By Eduardo Stanley
The social crisis created by the eruption of the coronavirus pandemic has hurt the economy since March, when local and state governments implemented a “stay in place” policy to avoid contamination and ordered businesses where people share a limited, closed space—such as restaurants and gyms—to close.
This means unemployment and businesses closing everyday. Not all businesses suffer the same way. Actually, small businesses are hit harder because of their lack of reserves and credits to confront a crisis like this. And in many cases, they depend on clients now unemployed.
“Of course, it affected us,” said Patricia de la O, co-owner with her husband Rusel of De La O Entertainment (2411 E. Shields Ave. in Fresno), a company dedicated to Quinceañeras including all services from choreography and photos to food and music. “We got over 35 events postponed, people moved the dates. That’s why I like to say that we are now taking a break.”
De la O says she doesn’t have information about credits available to small businesses from the federal government. “I would rather not get into a loan. [I] hope this won’t last too long…We are trying to make it with our savings.”
De la O widened her business, which was founded in 2009, to include Zumba classes and package delivery and money transfers to Mexico. But these two areas of her business also are affected by the crisis, with the classes cancelled and due to the high level of unemployment people are sending less money to Mexico.
“We are getting a very few number of clients, and many of those have little money to send,” said this entrepreneur born in Veracruz, Mexico. “My husband does income tax and that helps.”
Retail sales have dropped 8.7% since March 2020, according to the U.S. Department of Commerce, the worst drop since 1992. Unemployment grows daily, and more than 17 million people have filed for unemployment. We have to add to this number those undocumented workers who are not allowed to get unemployment even though they pay taxes.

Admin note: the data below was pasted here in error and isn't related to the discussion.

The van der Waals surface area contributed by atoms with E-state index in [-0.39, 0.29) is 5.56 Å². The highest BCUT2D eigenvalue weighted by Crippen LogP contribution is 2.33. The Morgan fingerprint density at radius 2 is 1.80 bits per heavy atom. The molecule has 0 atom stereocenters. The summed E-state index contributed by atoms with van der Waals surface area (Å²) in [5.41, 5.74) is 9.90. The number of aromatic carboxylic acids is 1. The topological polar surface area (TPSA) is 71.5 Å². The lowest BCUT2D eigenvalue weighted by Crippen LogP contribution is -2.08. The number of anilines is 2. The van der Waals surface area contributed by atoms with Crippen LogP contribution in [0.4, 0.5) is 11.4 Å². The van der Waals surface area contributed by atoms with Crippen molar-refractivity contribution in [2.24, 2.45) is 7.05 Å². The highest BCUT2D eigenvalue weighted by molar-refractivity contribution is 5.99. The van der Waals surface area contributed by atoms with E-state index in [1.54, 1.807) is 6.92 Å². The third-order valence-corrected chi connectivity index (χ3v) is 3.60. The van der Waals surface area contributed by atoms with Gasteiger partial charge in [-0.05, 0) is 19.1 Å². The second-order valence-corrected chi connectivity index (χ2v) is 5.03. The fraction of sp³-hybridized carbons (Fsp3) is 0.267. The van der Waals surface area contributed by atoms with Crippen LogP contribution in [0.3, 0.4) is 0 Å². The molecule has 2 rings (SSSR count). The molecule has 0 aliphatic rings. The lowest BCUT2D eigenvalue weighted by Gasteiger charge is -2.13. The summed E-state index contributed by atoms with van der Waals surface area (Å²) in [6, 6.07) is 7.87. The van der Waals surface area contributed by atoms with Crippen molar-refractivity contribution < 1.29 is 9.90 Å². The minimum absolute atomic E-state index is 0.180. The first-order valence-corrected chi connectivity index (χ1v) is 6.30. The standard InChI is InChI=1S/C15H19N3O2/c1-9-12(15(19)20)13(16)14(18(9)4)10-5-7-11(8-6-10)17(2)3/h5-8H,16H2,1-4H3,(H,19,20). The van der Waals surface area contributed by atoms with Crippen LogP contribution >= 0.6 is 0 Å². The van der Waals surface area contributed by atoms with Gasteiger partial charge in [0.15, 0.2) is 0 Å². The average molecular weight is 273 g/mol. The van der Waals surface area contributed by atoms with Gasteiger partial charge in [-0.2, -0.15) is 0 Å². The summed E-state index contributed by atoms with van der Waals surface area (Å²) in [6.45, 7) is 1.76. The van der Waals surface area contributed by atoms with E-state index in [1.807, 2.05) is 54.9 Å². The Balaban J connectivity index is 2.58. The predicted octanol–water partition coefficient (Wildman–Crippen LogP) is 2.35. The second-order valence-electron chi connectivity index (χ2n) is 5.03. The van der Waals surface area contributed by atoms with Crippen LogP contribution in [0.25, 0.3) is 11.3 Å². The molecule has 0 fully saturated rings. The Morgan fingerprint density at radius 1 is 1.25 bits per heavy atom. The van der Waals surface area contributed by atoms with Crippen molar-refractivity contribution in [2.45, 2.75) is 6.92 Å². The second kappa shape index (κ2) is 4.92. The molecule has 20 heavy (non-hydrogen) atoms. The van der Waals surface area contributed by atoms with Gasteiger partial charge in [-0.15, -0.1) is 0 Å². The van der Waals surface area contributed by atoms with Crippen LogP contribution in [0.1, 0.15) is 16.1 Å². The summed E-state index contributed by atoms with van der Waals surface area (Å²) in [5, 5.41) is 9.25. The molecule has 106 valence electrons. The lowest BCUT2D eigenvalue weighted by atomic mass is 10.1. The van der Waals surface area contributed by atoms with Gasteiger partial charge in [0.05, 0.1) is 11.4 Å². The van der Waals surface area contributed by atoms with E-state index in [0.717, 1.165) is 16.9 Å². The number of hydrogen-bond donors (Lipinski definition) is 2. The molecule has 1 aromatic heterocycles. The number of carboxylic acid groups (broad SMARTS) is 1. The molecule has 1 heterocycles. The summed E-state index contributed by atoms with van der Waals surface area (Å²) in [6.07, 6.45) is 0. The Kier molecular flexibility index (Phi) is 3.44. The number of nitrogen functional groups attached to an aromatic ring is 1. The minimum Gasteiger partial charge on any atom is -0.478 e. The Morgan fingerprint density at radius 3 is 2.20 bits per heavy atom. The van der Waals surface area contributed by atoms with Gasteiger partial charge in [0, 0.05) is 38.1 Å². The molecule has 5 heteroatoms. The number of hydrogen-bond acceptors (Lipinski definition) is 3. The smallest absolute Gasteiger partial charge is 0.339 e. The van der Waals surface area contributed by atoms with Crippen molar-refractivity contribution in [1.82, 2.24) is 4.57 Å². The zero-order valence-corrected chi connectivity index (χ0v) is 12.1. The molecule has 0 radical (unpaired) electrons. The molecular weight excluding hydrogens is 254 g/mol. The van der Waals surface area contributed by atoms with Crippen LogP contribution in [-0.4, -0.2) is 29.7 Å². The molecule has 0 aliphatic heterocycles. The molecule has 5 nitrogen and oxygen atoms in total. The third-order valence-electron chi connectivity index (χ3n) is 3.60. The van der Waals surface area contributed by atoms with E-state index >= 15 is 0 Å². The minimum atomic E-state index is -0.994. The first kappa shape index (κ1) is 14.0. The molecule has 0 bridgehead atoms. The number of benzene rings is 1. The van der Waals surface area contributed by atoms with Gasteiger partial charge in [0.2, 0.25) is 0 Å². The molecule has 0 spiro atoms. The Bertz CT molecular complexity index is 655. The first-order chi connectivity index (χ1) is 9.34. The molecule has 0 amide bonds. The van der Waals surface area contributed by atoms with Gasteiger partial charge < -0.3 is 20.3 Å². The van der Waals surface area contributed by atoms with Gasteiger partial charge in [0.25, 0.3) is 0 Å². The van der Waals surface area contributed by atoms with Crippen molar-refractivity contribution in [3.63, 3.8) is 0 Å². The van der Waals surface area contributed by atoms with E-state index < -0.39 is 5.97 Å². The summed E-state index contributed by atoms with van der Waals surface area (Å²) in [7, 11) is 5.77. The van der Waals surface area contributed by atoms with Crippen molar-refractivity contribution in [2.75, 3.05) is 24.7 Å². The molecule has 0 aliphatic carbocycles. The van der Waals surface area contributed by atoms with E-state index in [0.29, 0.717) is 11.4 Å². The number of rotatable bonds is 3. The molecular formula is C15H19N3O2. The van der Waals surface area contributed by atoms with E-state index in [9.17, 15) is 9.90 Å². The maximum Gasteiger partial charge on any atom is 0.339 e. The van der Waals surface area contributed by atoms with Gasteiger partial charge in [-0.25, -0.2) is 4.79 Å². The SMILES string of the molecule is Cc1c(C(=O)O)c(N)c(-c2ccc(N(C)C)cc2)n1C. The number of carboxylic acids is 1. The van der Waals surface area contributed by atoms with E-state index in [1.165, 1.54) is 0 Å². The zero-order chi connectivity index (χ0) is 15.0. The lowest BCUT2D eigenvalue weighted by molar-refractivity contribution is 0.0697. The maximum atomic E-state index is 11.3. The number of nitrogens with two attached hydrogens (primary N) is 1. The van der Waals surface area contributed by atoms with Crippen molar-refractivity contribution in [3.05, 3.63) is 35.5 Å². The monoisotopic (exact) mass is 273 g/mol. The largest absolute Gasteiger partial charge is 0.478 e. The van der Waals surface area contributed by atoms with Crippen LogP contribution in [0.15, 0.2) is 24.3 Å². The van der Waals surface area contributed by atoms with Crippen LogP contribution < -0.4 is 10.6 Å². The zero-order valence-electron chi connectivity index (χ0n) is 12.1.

On top of this, some states put limitations on unemployment; for instance, in 2011 the Republican governor of Florida, Rick Scott, limited unemployment to only 12 weeks. The current Florida governor, Ron DeSantis, also a Republican, is under heavy pressure to eliminate some of those limitations to allow other people to qualify for unemployment.
The International Monetary Fund (IMF) mentioned that countries such as Mexico will suffer financially under this crisis, not only because of the drop of money remittances from Mexican workers working in the United States but also because of the drop in the oil price. In short, the world is going into a recession.
“This situation is hurting us pretty bad,” said Julie Lopez, co-owner of Fulton Street Coffee (2015 Tuolumne St. in Fresno; https://fultonstreetcoffee.com). “We can’t keep all employees as full timers, so we are rotating them so each one can have an income.”
Fulton Street Coffee opened in 2018 and roasts and sales bulk coffee; also, people can sip a variety of coffee drinks at the premises. It closed several days for planning purposes when the “stay in place” policy was implemented in the City of Fresno. It has tried to avoid closing for good.
“We lost 50% of our revenues, but we are still selling coffee. Many people stop by to get their drinks,” explains this entrepreneur born in La Piedad, Michoacan, Mexico; however, she likes to clarify that she grew up in a nearby small community called Ticuitaco.
“Cafe con leche (coffee with milk) is popular among our clients. We now concentrate on fast-to-prepare drinks so our clients don’t wait so long.”
Shortly after reopening, Fulton Street Coffee had to modify its entrance to a “drive-by” style (see photo).
“People show solidarity and keep on supporting us,” said Lopez. “We created an app so people can order faster what kind of coffee they want and if they want to add sugar, or milk…We also have gift cards.”
Lopez also works at an exporting company of agricultural products, and there she observed radical changes in that business due to the pandemic and its effects on the economy. “Since many ports are now closed worldwide, some exports [have] dropped dramatically,” she explains. “Take, for example, pistachios; 60% goes to China, but now this has stopped. Other products didn’t suffer.”
Overall, many businesses such as Fulton Street Coffee have had to be creative to survive. And the Internet came to the rescue. “I see lots of small businesses depending on the Internet to stay afloat,” said Lopez. “Many things are changing.”
Eduardo Stanley is the editor of the Community Alliance newspaper. Contact him at firstname.lastname@example.org.